Céline joins her sister in two powerful strokes. “What are we doing this summer?”
“I don’t know. I’d like to earn some cash.”
“Saïd’s picking apples at Grandma and Grandad’s.”
“Yeah. I’d like a job too,” Jo says.
“Yeah, me. What’s the matter with you?”
“What are you planning to do?”
“Patrick’s cousin told me about a community bar in Avignon. It opens during the festival.”
Jo lets herself sink. She hears Céline, Céline’s laughter, and sounds stretching like an echo, but she can’t make out the words. She stays like that a moment longer, her head numb under the water.
This is a game that began a long time ago; a secret game nobody, not even her sister, knows about: playing at drowning. Pretending to die. She stays underwater as long as possible, until her heart is thumping so hard it feels as though it’s about to burst. She then shakes her head in every direction and it becomes weird: painful and pleasant at the same time. When she’s on the edge, the very edge – or at least what she thinks is the very edge – she resurfaces and catches her breath, burning with the thought that she nearly died, and that she’s in control of this unspeakable thing. Her first breath of air is amazing, absolutely brilliant. Her blood pulsating violently in her body as though it’s about to split her veins, she feels the throbbing in her temples, her throat and her genitals, which suddenly swell up as though with desire. She loves that. Yes, she feels more alive than ever.
She comes back up, breathless. She didn’t play the game
to the very end because she’s not alone. “What did you say?” “I said you’re not exactly stylish enough to be a waitress.” “It’s a community bar, not a nightclub.”
“And the difference is…?”
“Artists, actors go there, musicians. People who go to the theatre.”
“In any case, you’re not old enough. Besides, has Patrick’s cousin seen your eyes?”
“Does she know the customers are going to pretend they don’t see you?”
“Shut the fuck up.”
“If you work in the fields at Grandad’s then at least the seasonal workers are so ugly they won’t notice you’re weird.”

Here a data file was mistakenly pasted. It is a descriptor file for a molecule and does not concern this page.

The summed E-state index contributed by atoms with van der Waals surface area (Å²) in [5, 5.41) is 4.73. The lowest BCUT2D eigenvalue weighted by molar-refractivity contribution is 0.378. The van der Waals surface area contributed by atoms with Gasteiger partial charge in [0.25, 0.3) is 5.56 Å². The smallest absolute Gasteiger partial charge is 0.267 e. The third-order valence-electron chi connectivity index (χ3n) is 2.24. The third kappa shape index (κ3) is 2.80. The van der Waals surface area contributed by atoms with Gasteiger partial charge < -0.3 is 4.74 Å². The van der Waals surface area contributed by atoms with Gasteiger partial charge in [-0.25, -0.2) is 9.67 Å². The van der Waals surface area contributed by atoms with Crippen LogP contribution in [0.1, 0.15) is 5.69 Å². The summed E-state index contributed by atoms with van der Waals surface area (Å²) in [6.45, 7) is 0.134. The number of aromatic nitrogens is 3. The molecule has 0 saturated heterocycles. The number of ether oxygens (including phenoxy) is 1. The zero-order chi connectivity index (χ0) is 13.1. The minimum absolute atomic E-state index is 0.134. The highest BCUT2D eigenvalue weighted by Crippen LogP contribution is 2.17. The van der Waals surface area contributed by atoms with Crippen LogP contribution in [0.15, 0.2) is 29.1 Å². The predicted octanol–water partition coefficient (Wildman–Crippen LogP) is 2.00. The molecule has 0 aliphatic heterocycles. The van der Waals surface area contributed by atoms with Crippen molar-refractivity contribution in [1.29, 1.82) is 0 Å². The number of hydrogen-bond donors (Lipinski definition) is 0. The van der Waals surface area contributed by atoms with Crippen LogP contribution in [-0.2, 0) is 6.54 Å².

“I may be weird, but I don’t screw everybody. And if I do, then I use a condom.”
“You’re the bitch.”
Céline hurls herself at her sister and pushes down on her head with all her weight. Jo struggles, laughing hysterically before sinking, then grabs Céline by the waist and drags her down with her. They sink together. Their bodies get tangled up in a ballet slowed down by the water. Their heels hit the bottom of the pool and they dart back up and catch their breath, spluttering.
“Are you going to tell me who’s the retard who screwed you this time? The guy who did this?”
Céline sticks out her lower lip as she chuckles, and accidentally gulps chlorinated water in the process.
“Who gives a shit?”
“What do you mean?”
“Who cares who it is? Even I don’t care.”
“You don’t even know who it is?”
“Course I do.”
“You’re off your head.”
“I know exactly who it is.”
Jo gets the giggles. “Fuck, Céline…”
Their hiccuping laughter echoes against the stone walls of the villa. Their hair is stuck to their heads, their faces wet, their mouths open in a roaring laughter amplified by the night. Céline’s black mascara is running under her eyes. Her belly and her breasts relax in the eddies. And the turquoise light of the swimming pool gives them a magnificent drowned glow.
They mustn’t be too late. There’s school in the morning.
From Summer of Reckoning by Marion Brunet. Used with the permission of the publisher, Bitter Lemon Press. Copyright © 2020 by Marion Brunet. Translated by Katherine Gregor.